Vice-presidential candidates speak culture, access, and tutorial services

The vice presidential debate began with candidates Abdulkadir Ahmed currently serving as current webmaster, and Christopher Conyers, currently serving as ASG senator. The townhall-style debate focused on questions from the audience.

Arturo Tisnado, an American Indian studies major, started off the debate by asking about “the culture influence on campus.” Tisnado challenged the candidates to “share their ideas on how to increase cultural events and unite with the community.”

Ahmed answered the question by proposing the students “suggest ideas on what kind of cultural events they’d like to see on campus.” Conyers added that he supported the “Student Support Club Center, where the clubs could find strength and support to push for unity from campus to community.”

Fran Del Santo, a photographer and student, asked what plans the candidates had for public transportation. “Why can’t everyone have access to bus pass stickers?” protested Del Santo. “Night students come to campus and can’t get stickers because administrative offices are closed.”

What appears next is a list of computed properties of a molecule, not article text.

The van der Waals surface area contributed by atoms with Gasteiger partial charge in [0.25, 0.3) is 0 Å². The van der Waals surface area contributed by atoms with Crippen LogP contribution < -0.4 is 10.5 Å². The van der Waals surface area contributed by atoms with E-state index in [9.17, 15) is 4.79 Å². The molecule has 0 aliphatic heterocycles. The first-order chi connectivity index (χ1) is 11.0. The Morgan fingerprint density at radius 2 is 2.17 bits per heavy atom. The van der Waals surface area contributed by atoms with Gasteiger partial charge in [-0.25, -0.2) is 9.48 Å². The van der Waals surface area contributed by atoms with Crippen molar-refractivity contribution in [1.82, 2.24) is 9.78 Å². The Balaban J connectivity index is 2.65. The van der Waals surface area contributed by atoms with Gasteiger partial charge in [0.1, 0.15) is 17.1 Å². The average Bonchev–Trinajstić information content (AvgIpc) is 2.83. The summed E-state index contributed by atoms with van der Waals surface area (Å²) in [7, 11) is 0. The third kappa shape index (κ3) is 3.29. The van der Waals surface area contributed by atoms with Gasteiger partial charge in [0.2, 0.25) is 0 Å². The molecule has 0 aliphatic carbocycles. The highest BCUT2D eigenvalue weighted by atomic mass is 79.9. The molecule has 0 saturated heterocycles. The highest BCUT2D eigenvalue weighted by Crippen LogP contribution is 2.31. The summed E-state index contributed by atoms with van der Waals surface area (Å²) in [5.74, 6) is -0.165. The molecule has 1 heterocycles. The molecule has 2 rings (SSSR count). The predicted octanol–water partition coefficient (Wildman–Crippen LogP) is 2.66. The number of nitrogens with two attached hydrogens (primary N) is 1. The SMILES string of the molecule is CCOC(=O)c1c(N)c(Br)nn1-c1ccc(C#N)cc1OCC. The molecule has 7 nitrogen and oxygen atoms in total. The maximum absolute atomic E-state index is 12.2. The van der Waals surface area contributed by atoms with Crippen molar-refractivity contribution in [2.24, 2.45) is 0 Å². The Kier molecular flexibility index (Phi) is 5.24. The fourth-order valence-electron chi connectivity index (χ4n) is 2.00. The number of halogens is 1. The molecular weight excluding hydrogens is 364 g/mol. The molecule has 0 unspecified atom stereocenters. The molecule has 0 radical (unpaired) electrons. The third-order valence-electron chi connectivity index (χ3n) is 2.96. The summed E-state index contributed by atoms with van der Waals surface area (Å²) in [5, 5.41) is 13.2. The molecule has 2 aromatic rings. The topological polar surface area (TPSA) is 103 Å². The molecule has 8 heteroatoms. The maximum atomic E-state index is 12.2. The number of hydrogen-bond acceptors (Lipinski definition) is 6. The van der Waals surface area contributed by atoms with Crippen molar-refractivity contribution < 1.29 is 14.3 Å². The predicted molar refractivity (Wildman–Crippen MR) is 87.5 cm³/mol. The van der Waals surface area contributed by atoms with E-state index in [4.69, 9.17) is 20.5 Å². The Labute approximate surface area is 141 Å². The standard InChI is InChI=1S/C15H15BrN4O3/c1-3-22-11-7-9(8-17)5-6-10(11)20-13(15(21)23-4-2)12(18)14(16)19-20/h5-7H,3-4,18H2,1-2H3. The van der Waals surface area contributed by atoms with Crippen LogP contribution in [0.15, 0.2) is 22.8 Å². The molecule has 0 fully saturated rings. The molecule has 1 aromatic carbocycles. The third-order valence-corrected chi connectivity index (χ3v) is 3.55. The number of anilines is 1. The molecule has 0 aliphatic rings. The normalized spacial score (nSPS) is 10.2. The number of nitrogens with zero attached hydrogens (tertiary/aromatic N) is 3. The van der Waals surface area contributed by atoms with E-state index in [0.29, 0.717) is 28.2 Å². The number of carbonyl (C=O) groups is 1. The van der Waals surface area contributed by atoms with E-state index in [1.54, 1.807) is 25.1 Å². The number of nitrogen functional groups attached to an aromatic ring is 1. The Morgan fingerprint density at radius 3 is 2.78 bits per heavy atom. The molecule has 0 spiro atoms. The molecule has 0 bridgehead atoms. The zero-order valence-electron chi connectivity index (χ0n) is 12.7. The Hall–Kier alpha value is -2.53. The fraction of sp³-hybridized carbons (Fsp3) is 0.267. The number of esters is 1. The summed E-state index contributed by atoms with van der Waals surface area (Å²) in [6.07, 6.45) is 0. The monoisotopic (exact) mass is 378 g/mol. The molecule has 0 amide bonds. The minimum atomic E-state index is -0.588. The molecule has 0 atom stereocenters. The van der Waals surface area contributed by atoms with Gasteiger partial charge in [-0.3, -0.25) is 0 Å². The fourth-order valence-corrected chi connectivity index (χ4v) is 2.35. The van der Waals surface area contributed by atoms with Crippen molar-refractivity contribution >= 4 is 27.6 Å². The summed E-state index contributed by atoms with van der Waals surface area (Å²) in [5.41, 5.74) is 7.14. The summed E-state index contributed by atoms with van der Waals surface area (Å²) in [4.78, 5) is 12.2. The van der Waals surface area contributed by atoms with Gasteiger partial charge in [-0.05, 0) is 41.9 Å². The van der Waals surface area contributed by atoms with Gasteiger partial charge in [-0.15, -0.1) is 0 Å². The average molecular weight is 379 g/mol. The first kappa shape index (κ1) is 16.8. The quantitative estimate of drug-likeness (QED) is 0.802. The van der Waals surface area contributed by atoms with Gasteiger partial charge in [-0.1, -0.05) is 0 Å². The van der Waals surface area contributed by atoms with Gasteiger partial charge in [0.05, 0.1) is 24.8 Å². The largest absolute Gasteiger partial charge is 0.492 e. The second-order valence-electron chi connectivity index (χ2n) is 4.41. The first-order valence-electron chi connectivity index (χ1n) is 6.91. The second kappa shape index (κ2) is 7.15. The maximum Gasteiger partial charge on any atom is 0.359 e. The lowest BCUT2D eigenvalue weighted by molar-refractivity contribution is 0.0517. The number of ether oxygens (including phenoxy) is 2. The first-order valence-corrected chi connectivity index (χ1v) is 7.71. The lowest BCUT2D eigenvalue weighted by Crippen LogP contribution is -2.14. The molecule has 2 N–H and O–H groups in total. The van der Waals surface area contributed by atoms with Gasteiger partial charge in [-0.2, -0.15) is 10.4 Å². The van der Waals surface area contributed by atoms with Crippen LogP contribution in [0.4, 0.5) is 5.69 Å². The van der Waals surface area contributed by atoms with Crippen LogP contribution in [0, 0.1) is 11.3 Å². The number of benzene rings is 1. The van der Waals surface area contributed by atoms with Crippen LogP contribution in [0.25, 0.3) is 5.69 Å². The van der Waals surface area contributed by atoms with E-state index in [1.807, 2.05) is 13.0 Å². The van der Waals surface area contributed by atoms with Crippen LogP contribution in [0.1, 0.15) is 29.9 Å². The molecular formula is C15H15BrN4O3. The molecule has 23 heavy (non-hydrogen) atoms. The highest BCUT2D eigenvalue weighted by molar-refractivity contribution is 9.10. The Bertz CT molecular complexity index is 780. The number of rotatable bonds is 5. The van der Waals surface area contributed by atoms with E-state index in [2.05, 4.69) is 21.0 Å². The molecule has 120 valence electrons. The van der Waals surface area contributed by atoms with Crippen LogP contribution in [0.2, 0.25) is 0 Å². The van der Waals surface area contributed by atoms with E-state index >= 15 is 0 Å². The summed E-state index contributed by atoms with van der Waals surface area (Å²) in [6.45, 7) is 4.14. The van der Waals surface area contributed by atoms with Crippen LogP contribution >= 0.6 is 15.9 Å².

Ahmed answered by saying “night students should have the same options as daytime students,” and looking into extended hours would be on his agenda. Conyers agreed that all students should have access to City College perks regardless of their class times. Conyers also supported working with the administration to extend hours.

Accounting student Carol Logue asked what the candidates would do for students who “needed tutorial help during night time hours.”

Ahmed mentioned that students “should volunteer as tutors,” and that “eventually (Ahmed) would work to make those volunteer positions into paid positions in the future.” Conyers sympathized with Logue, saying that “the tutoring program is not that active,” and that he would work on bringing in more tutors so that “City College (would not) be seen as a stepping stone” in the journey of education, but as a major component in the process.

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Vice-presidential candidates speak culture, access, and tutorial services